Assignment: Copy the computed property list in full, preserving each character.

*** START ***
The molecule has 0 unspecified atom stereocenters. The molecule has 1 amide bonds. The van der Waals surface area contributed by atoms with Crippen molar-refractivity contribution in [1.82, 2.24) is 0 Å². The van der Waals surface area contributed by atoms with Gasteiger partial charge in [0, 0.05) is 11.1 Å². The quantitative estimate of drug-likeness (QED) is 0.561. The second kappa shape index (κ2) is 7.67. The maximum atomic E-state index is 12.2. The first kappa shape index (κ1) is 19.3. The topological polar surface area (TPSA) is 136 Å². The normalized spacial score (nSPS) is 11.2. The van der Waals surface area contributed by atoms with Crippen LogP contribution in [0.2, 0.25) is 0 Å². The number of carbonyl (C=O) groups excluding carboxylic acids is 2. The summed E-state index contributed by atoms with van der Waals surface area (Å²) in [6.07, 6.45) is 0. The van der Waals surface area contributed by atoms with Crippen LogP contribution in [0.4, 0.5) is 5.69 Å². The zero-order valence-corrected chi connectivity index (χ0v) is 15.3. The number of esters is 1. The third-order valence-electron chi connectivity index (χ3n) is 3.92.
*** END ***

The molecule has 0 unspecified atom stereocenters. The molecule has 1 amide bonds. The van der Waals surface area contributed by atoms with Crippen molar-refractivity contribution in [1.82, 2.24) is 0 Å². The van der Waals surface area contributed by atoms with Gasteiger partial charge in [0, 0.05) is 11.1 Å². The quantitative estimate of drug-likeness (QED) is 0.561. The second kappa shape index (κ2) is 7.67. The maximum atomic E-state index is 12.2. The first kappa shape index (κ1) is 19.3. The topological polar surface area (TPSA) is 136 Å². The normalized spacial score (nSPS) is 11.2. The van der Waals surface area contributed by atoms with Crippen LogP contribution in [0.2, 0.25) is 0 Å². The number of carbonyl (C=O) groups excluding carboxylic acids is 2. The summed E-state index contributed by atoms with van der Waals surface area (Å²) in [6.07, 6.45) is 0. The van der Waals surface area contributed by atoms with Crippen LogP contribution in [0.4, 0.5) is 5.69 Å². The zero-order valence-corrected chi connectivity index (χ0v) is 15.3. The number of esters is 1. The third-order valence-electron chi connectivity index (χ3n) is 3.92.